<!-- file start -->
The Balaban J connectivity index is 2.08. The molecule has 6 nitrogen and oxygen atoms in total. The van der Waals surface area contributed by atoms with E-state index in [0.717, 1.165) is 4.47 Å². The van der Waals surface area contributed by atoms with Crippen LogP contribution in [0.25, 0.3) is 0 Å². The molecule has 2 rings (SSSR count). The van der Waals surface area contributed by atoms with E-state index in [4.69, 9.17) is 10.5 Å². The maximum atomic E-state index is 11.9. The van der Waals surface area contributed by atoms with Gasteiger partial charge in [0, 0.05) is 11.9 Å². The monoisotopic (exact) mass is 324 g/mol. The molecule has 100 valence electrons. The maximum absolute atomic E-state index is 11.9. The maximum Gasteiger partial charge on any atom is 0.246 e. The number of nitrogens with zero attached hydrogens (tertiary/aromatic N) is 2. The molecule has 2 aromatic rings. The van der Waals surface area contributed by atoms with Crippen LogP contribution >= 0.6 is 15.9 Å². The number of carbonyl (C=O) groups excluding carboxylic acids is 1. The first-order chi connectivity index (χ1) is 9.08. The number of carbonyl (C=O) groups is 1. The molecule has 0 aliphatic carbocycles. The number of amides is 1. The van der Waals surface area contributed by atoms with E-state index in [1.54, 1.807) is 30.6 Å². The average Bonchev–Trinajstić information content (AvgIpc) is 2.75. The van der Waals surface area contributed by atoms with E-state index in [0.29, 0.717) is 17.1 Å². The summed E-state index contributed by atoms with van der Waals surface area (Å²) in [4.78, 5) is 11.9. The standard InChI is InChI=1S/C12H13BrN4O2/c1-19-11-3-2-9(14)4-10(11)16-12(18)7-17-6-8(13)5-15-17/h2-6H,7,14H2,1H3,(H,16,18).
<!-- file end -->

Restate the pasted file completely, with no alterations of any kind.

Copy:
The Balaban J connectivity index is 2.08. The molecule has 6 nitrogen and oxygen atoms in total. The van der Waals surface area contributed by atoms with E-state index in [0.717, 1.165) is 4.47 Å². The van der Waals surface area contributed by atoms with Crippen LogP contribution in [0.25, 0.3) is 0 Å². The molecule has 2 rings (SSSR count). The van der Waals surface area contributed by atoms with E-state index in [4.69, 9.17) is 10.5 Å². The maximum atomic E-state index is 11.9. The van der Waals surface area contributed by atoms with Gasteiger partial charge in [0, 0.05) is 11.9 Å². The monoisotopic (exact) mass is 324 g/mol. The molecule has 100 valence electrons. The maximum absolute atomic E-state index is 11.9. The maximum Gasteiger partial charge on any atom is 0.246 e. The number of nitrogens with zero attached hydrogens (tertiary/aromatic N) is 2. The molecule has 2 aromatic rings. The van der Waals surface area contributed by atoms with Crippen LogP contribution >= 0.6 is 15.9 Å². The number of carbonyl (C=O) groups excluding carboxylic acids is 1. The first-order chi connectivity index (χ1) is 9.08. The number of carbonyl (C=O) groups is 1. The molecule has 0 aliphatic carbocycles. The number of amides is 1. The van der Waals surface area contributed by atoms with E-state index in [1.54, 1.807) is 30.6 Å². The average Bonchev–Trinajstić information content (AvgIpc) is 2.75. The van der Waals surface area contributed by atoms with E-state index in [0.29, 0.717) is 17.1 Å². The summed E-state index contributed by atoms with van der Waals surface area (Å²) in [4.78, 5) is 11.9. The standard InChI is InChI=1S/C12H13BrN4O2/c1-19-11-3-2-9(14)4-10(11)16-12(18)7-17-6-8(13)5-15-17/h2-6H,7,14H2,1H3,(H,16,18).